In the past 15 years, advancements in modern communications technology have created the need for a more advanced system to access emergency care. While the existing 9-1-1 system has been a success story for more than 30 years, it has been stretched to its limit as technology advances.
New wireless and IP-based communications devices are being developed at a rapid rate, offering capabilities such as text and video messaging.
The current 9-1-1 system was never intended to receive calls and data from these new and emerging technologies. As a result, E9-1-1 is being asked to perform functions it was not designed to handle. In short, the nation's 9-1-1 systems are in need of a significant overhaul.
The National Emergency Number Association identified this need for such an overhaul in 2000, published the Future Path Plan in 2001, and began development in 2003.
Why NG9-1-1 ?
The purposes of NG9-1-1 can be briefly described in four segments:
1. It fully replaces Enhanced 9-1-1 , with all capabilities and functions in place today.
We cannot drop features of E9-1-1 as we change over to a new base technology (IP) and entirely different, software-based and database control mechanisms. This applies right down to seldom used but critical features for dealing automatically with real time call routing and delivery problems, or troubleshooting of call and data issues. All current originating service types must continue to be supported seamlessly, with no service dropout during the transition from E9-1-1 to NG9-1-1 .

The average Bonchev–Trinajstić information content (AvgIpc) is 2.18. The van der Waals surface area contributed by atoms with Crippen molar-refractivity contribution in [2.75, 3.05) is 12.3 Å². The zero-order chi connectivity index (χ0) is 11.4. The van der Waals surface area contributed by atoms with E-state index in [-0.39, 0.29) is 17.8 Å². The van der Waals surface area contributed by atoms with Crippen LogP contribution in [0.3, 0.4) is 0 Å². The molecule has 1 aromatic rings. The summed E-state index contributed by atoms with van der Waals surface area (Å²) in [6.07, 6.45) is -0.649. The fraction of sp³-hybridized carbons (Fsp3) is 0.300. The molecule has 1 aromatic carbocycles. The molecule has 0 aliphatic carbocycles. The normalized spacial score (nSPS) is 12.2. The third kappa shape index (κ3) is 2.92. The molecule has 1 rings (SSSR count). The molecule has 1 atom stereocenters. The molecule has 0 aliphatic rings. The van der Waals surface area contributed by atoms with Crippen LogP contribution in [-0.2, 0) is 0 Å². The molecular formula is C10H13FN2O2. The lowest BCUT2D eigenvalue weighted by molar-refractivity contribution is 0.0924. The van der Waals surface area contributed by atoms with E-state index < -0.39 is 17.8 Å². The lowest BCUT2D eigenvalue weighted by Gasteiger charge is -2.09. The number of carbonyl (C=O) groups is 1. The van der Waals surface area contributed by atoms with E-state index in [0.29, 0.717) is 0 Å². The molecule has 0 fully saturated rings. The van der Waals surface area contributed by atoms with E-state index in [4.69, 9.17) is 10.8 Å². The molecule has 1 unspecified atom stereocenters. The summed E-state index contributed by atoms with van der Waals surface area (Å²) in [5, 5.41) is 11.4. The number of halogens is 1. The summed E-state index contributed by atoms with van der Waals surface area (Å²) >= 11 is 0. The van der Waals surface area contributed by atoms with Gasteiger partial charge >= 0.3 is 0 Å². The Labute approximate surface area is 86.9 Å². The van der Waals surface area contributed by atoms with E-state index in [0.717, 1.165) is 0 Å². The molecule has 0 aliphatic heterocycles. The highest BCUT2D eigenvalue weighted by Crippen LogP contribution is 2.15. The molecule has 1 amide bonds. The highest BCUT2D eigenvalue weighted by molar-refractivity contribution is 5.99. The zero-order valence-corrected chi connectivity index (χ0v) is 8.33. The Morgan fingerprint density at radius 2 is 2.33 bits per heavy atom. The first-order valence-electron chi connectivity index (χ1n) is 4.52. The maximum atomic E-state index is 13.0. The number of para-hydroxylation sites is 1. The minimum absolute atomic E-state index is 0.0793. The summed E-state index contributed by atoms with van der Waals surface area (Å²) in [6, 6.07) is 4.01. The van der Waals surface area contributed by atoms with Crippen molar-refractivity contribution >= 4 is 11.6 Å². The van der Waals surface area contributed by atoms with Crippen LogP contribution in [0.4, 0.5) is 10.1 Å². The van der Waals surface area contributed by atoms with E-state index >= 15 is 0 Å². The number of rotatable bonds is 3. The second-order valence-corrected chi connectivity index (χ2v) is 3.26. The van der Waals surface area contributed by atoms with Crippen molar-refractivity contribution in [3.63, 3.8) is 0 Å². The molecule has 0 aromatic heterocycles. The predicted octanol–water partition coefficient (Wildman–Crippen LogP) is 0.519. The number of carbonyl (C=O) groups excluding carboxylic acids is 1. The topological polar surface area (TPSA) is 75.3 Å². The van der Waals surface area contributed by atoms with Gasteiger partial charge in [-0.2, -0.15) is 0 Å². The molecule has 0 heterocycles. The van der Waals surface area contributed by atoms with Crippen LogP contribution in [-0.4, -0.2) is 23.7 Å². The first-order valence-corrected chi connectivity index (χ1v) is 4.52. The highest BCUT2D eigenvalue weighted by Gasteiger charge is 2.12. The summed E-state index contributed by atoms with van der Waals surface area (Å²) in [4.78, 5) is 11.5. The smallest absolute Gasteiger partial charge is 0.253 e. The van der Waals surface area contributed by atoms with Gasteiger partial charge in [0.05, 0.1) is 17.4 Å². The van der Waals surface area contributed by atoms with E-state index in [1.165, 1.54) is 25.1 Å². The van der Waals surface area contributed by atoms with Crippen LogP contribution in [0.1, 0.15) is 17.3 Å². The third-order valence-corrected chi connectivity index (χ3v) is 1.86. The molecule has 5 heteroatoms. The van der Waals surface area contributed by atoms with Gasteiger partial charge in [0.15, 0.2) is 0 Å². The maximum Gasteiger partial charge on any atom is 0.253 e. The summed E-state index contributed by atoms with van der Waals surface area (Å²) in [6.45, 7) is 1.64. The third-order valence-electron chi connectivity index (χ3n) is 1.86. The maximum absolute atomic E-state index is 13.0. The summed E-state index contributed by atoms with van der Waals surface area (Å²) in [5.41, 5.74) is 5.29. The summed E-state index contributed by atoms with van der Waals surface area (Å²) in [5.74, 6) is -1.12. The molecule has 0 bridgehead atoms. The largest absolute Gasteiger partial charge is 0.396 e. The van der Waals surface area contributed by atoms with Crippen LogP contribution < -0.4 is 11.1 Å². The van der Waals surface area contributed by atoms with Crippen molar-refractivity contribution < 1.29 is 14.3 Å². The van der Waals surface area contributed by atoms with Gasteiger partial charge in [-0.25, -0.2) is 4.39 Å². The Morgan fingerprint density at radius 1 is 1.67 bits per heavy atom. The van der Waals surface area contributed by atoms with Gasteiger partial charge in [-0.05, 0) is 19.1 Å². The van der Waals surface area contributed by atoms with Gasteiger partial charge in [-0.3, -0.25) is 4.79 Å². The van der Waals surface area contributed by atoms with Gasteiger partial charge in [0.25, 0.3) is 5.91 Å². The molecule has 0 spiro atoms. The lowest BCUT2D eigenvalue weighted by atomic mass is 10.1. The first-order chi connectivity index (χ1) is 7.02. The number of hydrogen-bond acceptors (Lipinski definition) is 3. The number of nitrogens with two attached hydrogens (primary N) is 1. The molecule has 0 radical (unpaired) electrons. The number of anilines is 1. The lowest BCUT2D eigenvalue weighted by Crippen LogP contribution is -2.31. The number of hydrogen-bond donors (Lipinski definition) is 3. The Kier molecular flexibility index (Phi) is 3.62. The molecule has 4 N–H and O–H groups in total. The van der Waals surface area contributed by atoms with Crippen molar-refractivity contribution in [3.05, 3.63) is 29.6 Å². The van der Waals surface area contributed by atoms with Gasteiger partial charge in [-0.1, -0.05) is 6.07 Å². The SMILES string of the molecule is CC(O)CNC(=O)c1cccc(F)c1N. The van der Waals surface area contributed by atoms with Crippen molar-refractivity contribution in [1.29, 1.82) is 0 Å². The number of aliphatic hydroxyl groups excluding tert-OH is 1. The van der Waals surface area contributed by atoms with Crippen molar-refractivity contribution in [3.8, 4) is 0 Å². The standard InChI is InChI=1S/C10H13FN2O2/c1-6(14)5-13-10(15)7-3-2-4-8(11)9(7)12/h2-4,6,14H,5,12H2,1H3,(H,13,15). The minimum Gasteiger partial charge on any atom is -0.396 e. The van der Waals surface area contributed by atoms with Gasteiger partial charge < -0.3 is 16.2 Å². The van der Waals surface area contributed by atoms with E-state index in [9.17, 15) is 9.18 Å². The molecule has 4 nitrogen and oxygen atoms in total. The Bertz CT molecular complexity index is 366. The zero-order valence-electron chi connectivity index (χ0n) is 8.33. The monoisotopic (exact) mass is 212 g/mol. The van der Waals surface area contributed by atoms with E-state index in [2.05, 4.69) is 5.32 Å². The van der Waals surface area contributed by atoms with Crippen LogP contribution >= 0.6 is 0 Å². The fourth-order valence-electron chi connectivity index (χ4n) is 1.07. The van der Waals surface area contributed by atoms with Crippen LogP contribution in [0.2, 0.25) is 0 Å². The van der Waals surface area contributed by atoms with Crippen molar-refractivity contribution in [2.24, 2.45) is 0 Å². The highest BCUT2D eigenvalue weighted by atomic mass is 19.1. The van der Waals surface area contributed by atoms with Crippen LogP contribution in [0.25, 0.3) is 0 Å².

2. It adds capabilities to support changes for current and new types of Originating Service Providers.
E9-1-1 supports voice calling for wireline, cellular, and VoIP service providers today. There are current and future needs for different and new calling technologies, including non-voice messaging of various types, devices generating data-only messages (such as sensors), photo and video transmission, and unknown future services. A primary objective is to establish a common, IP-based interface that developers can design to as they develop new services, so that 9-1-1 can be planned for and then connected to quickly as call and message-generating services are introduced to the public.
3. It adds flexibility for the PSAPs and 9-1-1 authorities.
This flexibility ranges from the ability to transfer calls, messages, and data between any PSAPs on any interconnected NG9-1-1 system anywhere in the country (and beyond), to the ability to directly activate alternate routing much more quickly, to controlling data flow. The PSAP will be able to access a wide range of supportive databases and share new and more robust forms of data to facilitate call processing, emergency response and comprehensive incident management. Basic tools to support disaster-related 9-1-1 call control and to handle non-voice call types are also involved.
4. It adds capabilities to integrate and interoperate with emergency entities beyond the PSAP.
Other emergency and public safety related entities will be able to interconnect to the NG9-1-1 network and system, and be able to receive calls and data sent by the NG9-1-1 system or PSAPs, as well as acquire and pass data between all entities (with access controls). Inherent in this portion is support for disaster management and intercommunications with and between PSAPs, EOCs, DHS, and other emergency management entities.